As Matthew Wright, the respected New Zealand historian, puts it in his book, The New Zealand Experience at Gallipoli and the Western Front, the battle“in one of the ironies of history, ended with a splash of the ‘boy’s own’ style heroics that had always been part of the pre-1914 fantasy.”
After a world war that eventually claimed some 16 million lives (including civilians) and which will forever be remembered for its trench warfare, the brief siege of Le Quesnoy had been ended by an old-fashioned ladder-assault, one that would not have been out of place in the Indian Mutiny of 1857.
The French civilians who had been living under German occupation for more than four years were undernourished and weak. Unsurprisingly, their gratitude towards the New Zealanders saviours was, and indeed is to this day, immense.
It would be all too easy to say that the New Zealanders had defeated an enemy that was already beaten but this would be an over-simplification of events. Yes, the German commanders back in their homeland realised that they were heading for defeat. Yes, the morale of some German soldiers in France had been weakened by heavy losses on the battlefield and their enforced retreat.
However, the German troops inside the walls of Le Quesnoy were well-fed, well-organised and had been determined to hold the town. The New Zealanders victory was due to their superior determination and resourcefulness. It was a great victory and it thoroughly deserves to be commemorated a century on.
Make no mistake: the New Zealand Division under the command of the formidable Major-General Sir Andrew Russell was a superb fighting unit with a reputation for being one of the Allies most effective fighting forces.
Many photographs were taken of the New Zealander troops in and around Le Quesnoy in early November 1918. The black and white images are poignant reminders of one of the greatest days in New Zealand’s long and illustrious history.
Yet perhaps the most famous image from the assault of November 4 1918 is the painting by George Edmund Butler, an official war artist with the New Zealanders, who had the honorary rank of captain. Named “Capture of the Walls of Le Quesnoy” and painted in 1920, it recreates the moment when Averill reached the very top of the scaling ladder, revolver in hand, to earn his place in the history books as a true New Zealand hero.
In total, 16,697 New Zealanders were killed and more than 41,000 were wounded during the First Word War – a staggeringly high 58 per cent casualty rate. Some 1,000 men died within five years of the war’s end as a result of injuries sustained in battle.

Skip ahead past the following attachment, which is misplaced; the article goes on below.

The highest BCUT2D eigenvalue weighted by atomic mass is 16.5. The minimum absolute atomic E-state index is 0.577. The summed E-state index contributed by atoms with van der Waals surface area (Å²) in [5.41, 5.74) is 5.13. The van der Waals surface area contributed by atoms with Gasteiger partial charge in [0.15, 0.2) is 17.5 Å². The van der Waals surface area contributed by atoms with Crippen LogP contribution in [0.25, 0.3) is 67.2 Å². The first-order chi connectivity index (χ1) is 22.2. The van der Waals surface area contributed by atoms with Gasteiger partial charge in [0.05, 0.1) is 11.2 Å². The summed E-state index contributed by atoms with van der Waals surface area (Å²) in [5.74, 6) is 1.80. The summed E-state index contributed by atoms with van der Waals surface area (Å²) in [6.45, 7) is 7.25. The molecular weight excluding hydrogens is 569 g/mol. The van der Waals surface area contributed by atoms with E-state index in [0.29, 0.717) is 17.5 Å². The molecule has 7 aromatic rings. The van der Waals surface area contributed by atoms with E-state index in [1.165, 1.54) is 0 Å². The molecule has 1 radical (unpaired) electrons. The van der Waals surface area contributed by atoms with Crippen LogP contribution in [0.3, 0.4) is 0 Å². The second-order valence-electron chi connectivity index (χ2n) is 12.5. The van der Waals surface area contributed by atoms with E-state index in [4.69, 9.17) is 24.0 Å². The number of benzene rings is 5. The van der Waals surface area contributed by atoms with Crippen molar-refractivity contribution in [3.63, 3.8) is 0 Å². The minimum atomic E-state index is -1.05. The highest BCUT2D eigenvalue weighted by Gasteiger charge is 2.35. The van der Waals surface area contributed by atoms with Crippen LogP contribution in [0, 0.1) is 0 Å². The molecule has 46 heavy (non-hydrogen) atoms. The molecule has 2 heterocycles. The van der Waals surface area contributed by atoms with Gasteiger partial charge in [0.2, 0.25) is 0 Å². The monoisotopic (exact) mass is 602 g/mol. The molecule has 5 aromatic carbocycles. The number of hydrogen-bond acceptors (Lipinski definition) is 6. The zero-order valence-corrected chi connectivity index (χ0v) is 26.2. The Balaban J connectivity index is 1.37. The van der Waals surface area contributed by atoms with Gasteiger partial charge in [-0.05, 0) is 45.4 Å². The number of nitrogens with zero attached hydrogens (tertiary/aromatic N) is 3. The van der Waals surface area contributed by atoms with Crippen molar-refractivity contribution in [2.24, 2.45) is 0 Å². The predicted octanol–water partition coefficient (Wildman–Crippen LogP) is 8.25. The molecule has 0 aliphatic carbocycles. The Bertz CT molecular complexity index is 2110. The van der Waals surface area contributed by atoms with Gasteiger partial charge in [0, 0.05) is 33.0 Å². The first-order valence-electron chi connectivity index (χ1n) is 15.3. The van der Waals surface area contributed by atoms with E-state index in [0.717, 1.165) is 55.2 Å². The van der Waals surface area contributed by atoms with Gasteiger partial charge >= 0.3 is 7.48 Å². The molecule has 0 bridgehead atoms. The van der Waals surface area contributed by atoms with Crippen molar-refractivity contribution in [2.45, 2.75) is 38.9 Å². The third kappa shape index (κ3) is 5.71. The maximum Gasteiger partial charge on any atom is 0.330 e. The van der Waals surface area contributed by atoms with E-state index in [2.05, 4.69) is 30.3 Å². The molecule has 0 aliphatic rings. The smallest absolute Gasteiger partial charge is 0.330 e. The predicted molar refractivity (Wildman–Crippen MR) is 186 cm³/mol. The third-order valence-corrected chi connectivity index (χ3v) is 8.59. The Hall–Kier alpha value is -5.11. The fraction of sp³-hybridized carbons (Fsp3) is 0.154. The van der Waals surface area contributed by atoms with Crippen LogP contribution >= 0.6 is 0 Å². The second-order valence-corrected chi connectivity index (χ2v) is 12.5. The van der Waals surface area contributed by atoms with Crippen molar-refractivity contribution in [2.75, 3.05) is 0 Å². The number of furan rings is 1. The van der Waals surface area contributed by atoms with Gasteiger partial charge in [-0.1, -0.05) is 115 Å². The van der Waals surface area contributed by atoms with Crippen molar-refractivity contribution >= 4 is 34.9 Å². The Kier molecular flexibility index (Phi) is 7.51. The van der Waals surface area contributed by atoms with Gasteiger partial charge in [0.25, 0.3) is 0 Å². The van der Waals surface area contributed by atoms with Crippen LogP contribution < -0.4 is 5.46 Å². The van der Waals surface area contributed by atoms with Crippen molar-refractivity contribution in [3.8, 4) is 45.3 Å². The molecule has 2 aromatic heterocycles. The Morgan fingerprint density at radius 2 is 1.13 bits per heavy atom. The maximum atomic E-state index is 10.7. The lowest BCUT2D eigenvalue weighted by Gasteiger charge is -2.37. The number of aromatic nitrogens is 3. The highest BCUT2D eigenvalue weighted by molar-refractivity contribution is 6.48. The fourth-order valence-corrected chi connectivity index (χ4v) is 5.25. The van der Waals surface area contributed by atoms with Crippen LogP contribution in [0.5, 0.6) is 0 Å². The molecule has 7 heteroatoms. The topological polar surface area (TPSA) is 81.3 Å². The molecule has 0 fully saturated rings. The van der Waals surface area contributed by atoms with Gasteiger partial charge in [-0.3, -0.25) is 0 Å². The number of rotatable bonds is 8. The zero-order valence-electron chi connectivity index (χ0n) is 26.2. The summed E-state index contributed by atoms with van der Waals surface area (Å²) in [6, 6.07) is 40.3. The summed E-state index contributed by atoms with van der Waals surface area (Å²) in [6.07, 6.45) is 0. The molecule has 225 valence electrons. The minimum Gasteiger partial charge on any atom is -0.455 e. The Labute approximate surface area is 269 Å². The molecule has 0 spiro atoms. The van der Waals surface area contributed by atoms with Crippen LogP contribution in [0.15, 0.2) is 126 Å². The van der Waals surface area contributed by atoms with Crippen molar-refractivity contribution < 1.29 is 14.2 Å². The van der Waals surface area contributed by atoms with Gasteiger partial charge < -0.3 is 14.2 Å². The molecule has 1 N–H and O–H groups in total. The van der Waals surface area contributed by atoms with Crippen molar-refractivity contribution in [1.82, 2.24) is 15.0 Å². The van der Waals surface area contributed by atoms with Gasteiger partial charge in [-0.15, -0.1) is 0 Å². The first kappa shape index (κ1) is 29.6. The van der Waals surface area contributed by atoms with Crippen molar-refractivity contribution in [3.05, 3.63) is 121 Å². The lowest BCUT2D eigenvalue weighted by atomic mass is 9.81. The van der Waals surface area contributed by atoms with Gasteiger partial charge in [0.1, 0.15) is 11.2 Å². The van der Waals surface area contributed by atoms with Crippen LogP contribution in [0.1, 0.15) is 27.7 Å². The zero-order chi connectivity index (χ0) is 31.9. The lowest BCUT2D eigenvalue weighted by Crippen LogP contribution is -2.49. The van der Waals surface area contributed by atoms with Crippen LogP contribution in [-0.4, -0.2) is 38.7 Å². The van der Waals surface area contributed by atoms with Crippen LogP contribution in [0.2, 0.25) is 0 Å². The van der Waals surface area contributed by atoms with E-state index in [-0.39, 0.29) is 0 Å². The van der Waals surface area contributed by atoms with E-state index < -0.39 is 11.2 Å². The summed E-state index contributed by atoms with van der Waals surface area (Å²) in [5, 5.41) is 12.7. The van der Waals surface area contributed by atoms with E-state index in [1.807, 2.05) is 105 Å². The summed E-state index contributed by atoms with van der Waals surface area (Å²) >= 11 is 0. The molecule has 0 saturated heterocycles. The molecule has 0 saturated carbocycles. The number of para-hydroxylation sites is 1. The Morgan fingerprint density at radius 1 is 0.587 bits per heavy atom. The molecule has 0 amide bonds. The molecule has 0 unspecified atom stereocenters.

The nation’s fallen are buried in cemeteries in France, Turkey and many other countries around the world. There are four national battlefield memorials in France at the Somme, Messines, Passchendaele and, of course, Le Quesnoy.
Vicar’s son Leslie Averill (in fact his father, Alfred, went on to become Archbishop of New Zealand from 1925-40) had been awarded the Military Cross (MC) for bravery at the Second Battle of the Bapaume in August 1918, but, perhaps surprisingly, he did not receive a further decoration for his role at Le Quesnoy.
He went on to serve occupational duty in Germany after the war ended. After leaving the military, he became a doctor, got married and eventually had four children.
Averillmaintained strong links with Le Quesnoy long after the war. He returned to the town in 1923 to unveil the New Zealand War Memorial and returned again in 1968 for the 50thanniversary of the relief of the town when he was appointedCitoyen d’honneur. A school and a street in Le Quesnoy were both named after him. Averill died on June 4, 1981, aged 84, having been made a Chevalier de la Legion d’honneur in 1973.
Today Le Quesnoy has a gate of honour and a memorial garden to honour New Zealanders. Numerous streets are also named with a New Zealand theme, including “Place des All Blacks”, while an inscription on one memorial wall honours its far-way liberators and reads: “To the uttermost ends of the earth.”
Since 1999, Le Quesnoy has been twinned with the New Zealand town of Cambridge on the North Island. St Andrew’s Church in Cambridge has a memorial stained glass window to honour the events in the French town.
At present, work is underway in the French town converting a splendid 19thcentury property into New Zealand’s first war memorial museum on European soil. The project is the work of the New Zealand War Memorial Museum Trust and it will, of course, be constructed partly in memory of the nation’s soldiers who died liberating the town.
In short, the affectionate bond between Le Quesnoy and New Zealanders will neverbe broken.
In the final hour of my visit to Le Quesnoy, I visited the Commonwealth War Graves Commission cemetery on the edge of the town where many of the courageous young New Zealanders, who lost their lives on November 4 1918, are buried.
As I walked slowly up and down the neat lines of white Portland stone gravestones, I felt humbled and privileged that I had finally been able to pay my respects to “the fallen” from such an historic and noble action. I, for one, will always remember them.